Preeclampsia (raised blood pressure and proteinuria) complicates 2 to 8 percent of pregnancies and increases morbidity and mortality in the mother and child.
Preeclampsia is more common in women with multiple pregnancies, and in persons with conditions associated with microvascular disease.
Calcium supplementation reduces the risk of preeclampsia compared with placebo.
We do not know whether fish oil, evening primrose oil, salt restriction, magnesium supplementation, antioxidants, or glyceryl trinitrate is beneficial in women who are at high risk, because there are insufficient data to draw reliable conclusions.
We do not know whether atenolol reduces the risk of preeclampsia, but it may worsen outcomes for babies.
For women with mild to moderate hypertension during pregnancy, antihypertensive drugs reduce the risk of progression to severe hypertension, but may not improve other clinical outcomes.
Angiotensin-converting enzyme inhibitors have been associated with fetal renal failure, and beta blockers are associated with the baby being born small for its gestational age.
We do not know whether bed rest or hospital admission is also beneficial.
There is consensus that women who develop severe hypertension in pregnancy should receive antihypertensive treatment, but we do not know which antihypertensive agent is most effective.
We do not know whether plasma volume expansion, antioxidants, epidural analgesia, or early delivery improves outcomes for women with severe preeclampsia.
Magnesium sulphate reduces the risk of first or subsequent seizures in women with severe preeclampsia compared with placebo.
Magnesium sulphate reduces the risk of subsequent seizures in women with eclampsia compared with phenytoin or diazepam, with fewer adverse effects for the mother and baby.
|What are the effects of preventive interventions in women at risk of preeclampsia?
|Marine oil (fish oil) and other prostaglandin precursors (evening primrose oil)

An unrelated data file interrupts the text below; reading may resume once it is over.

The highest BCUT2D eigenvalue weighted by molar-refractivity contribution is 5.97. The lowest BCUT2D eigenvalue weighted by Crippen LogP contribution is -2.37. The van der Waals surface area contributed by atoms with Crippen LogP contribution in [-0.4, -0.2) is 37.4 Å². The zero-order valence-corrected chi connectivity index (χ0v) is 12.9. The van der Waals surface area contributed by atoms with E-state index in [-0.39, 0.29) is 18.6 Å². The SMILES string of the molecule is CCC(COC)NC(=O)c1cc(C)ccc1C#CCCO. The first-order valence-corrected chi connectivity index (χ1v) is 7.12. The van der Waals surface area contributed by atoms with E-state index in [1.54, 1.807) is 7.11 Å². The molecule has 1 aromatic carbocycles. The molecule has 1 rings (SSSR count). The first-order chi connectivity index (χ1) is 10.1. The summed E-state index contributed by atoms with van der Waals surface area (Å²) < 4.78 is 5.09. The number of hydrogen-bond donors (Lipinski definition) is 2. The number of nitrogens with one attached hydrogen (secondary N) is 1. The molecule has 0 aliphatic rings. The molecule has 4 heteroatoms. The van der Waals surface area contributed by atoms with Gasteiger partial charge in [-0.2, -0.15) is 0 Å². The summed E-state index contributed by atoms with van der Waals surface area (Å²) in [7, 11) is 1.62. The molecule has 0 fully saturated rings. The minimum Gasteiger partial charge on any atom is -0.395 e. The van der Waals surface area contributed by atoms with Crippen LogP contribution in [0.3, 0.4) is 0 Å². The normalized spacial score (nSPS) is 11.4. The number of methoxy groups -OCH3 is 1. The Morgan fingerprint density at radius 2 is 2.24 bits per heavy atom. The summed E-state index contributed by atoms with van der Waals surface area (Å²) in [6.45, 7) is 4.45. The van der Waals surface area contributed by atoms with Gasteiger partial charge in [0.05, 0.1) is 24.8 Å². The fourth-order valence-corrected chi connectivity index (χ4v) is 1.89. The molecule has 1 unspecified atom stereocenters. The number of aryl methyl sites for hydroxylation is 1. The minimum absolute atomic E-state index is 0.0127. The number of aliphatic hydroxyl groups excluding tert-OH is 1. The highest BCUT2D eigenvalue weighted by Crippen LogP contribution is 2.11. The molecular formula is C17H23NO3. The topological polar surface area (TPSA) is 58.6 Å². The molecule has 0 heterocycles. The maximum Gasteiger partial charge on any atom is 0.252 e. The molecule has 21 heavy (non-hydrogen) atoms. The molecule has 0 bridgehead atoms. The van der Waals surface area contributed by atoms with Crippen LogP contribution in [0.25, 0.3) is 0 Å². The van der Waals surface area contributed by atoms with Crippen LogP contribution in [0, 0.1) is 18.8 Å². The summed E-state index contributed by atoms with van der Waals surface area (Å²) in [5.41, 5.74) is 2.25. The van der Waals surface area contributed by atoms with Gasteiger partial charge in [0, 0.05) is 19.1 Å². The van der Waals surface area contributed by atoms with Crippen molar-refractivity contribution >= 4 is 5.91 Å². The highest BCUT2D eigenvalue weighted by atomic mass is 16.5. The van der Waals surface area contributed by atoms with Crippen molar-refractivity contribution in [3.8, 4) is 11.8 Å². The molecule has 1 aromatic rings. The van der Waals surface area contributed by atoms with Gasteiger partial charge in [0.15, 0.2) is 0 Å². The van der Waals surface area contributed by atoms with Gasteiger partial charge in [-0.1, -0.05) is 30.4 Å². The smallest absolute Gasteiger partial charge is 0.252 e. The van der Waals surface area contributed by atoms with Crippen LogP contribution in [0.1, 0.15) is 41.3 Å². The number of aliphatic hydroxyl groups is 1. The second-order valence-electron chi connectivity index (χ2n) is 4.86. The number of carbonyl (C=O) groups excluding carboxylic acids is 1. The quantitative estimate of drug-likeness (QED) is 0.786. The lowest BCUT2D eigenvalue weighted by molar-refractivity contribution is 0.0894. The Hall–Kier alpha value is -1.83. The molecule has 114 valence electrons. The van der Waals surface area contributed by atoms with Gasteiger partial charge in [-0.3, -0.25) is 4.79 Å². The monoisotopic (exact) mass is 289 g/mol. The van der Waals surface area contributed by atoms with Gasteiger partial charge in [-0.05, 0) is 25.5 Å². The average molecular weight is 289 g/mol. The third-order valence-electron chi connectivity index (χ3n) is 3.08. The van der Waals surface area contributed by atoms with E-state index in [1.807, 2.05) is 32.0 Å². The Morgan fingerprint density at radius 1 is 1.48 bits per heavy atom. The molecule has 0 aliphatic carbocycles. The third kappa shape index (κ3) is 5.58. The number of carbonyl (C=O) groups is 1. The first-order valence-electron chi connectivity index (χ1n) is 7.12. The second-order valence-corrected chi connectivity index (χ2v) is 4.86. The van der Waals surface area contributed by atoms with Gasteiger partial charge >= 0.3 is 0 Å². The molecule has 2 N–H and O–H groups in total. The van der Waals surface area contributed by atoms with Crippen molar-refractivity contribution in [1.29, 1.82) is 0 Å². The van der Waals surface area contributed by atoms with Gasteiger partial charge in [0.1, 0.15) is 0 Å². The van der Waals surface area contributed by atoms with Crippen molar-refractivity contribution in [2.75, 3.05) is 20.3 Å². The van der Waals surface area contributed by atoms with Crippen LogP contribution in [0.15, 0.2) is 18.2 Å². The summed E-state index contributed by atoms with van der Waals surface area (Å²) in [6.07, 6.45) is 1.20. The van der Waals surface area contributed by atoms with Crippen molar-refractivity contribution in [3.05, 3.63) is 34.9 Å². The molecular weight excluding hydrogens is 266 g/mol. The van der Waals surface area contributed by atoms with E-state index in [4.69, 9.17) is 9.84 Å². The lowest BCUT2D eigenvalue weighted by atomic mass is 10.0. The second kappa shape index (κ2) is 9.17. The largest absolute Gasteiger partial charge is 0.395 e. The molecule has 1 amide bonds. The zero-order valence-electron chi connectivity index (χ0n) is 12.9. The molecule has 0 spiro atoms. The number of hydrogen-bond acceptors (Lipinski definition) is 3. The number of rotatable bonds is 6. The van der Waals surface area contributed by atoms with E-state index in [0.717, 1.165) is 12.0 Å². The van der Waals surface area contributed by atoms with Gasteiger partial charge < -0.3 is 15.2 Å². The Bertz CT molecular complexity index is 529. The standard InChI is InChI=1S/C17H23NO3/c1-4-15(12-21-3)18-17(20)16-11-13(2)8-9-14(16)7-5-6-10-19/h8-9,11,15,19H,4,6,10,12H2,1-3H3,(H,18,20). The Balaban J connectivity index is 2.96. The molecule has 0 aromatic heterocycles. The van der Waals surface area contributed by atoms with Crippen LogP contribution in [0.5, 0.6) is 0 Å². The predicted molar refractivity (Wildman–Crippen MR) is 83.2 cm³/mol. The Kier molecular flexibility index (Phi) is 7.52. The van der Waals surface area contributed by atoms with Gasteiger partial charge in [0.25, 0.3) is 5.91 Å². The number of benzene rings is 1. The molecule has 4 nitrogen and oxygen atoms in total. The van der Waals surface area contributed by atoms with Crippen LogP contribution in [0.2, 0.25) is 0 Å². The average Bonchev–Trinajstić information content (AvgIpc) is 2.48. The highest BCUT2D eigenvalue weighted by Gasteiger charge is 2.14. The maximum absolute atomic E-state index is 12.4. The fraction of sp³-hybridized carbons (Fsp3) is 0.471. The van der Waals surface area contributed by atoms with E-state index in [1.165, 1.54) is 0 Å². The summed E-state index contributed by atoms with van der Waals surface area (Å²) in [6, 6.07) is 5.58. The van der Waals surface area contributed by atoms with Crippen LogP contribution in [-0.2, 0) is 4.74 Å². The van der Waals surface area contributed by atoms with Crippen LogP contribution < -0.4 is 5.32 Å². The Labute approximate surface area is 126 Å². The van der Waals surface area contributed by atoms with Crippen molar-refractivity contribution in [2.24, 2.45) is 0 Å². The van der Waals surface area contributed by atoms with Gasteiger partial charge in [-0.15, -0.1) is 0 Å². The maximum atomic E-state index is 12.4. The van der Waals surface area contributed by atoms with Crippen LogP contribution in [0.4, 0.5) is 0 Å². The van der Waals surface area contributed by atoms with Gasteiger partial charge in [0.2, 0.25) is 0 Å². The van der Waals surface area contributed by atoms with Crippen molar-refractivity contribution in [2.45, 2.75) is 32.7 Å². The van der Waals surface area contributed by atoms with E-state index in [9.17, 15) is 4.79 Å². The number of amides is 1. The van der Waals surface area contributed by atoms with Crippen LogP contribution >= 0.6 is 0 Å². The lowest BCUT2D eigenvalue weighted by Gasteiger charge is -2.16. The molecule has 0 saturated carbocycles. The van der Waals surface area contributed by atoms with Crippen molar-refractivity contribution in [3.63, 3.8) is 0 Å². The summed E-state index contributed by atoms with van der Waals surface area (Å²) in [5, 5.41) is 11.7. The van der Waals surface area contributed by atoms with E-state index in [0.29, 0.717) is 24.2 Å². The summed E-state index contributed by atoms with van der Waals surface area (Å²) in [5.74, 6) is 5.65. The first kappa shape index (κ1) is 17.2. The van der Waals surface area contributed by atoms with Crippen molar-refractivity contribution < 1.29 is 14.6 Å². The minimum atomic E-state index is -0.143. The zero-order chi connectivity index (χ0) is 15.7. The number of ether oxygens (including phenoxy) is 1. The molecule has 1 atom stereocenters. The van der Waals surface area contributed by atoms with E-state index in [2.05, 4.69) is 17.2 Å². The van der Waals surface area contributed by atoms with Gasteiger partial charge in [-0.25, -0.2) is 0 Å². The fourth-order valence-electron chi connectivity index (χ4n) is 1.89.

|Unlikely to be beneficial
|What are the effects of interventions in women who develop mild to moderate hypertension during pregnancy?
|Antihypertensive drugs for mild to moderate hypertension
|Bed rest or admission versus outpatient care
|What are the effects of interventions in women who develop severe preeclampsia or very high blood pressure during pregnancy?
|Prophylactic magnesium sulphate in severe preeclampsia
|Likely to be beneficial
|Antihypertensive drugs for very high blood pressure*
|Antioxidants in severe preeclampsia
|Choice of analgesia during labor with severe preeclampsia
|Early delivery for severe early-onset preeclampsia
|Plasma volume expansion in severe preeclampsia
|What is the best choice of anticonvulsant for women with eclampsia?
|Magnesium sulphate (better and safer than other anticonvulsants)
Hypertension during pregnancy may be associated with one of several conditions. Pregnancy-induced hypertension is a rise in blood pressure, without proteinuria, during the second half of pregnancy. Preeclampsia is a multisystem disorder unique to pregnancy that is usually associated with raised blood pressure and proteinuria. It rarely presents before 20 weeks' gestation. Eclampsia is one or more convulsions in association with the syndrome of preeclampsia. Preexisting hypertension (not covered in this review) is known hypertension before pregnancy, or raised blood pressure before 20 weeks' gestation. It may be essential hypertension or, less commonly, secondary to underlying disease.
Pregnancy-induced hypertension affects 10 percent of pregnancies, and preeclampsia complicates 2 to 8 percent of pregnancies. Eclampsia occurs in about one out of every 2,000 deliveries in resource-rich countries. In resource-poor countries, estimates of the incidence of eclampsia vary from one out of 100 to one out of 1,700.
The cause of preeclampsia is unknown. It is likely to be multifactorial, and may result from deficient placental implantation during the first half of pregnancy. Preeclampsia is more common among women likely to have a large placenta, such as those with multiple pregnancies, and among women with medical conditions associated with microvascular disease, such as diabetes, hypertension, and collagen vascular disease. Other risk factors include genetic susceptibility, increased parity, and older maternal age. Cigarette smoking seems to be associated with a lower risk of preeclampsia, but this potential benefit is outweighed by an increase in adverse outcomes, such as low birthweight, placental abruption, and perinatal death.
The outcome of pregnancy in women with pregnancy-induced hypertension alone is at least as good as that for normotensive pregnancies. However, once preeclampsia develops, morbidity and mortality rise for both mother and child. For example, perinatal mortality for women with severe preeclampsia is double that for normotensive women. Perinatal outcome is worse with early gestational hypertension. Perinatal mortality also increases in women with severe essential hypertension.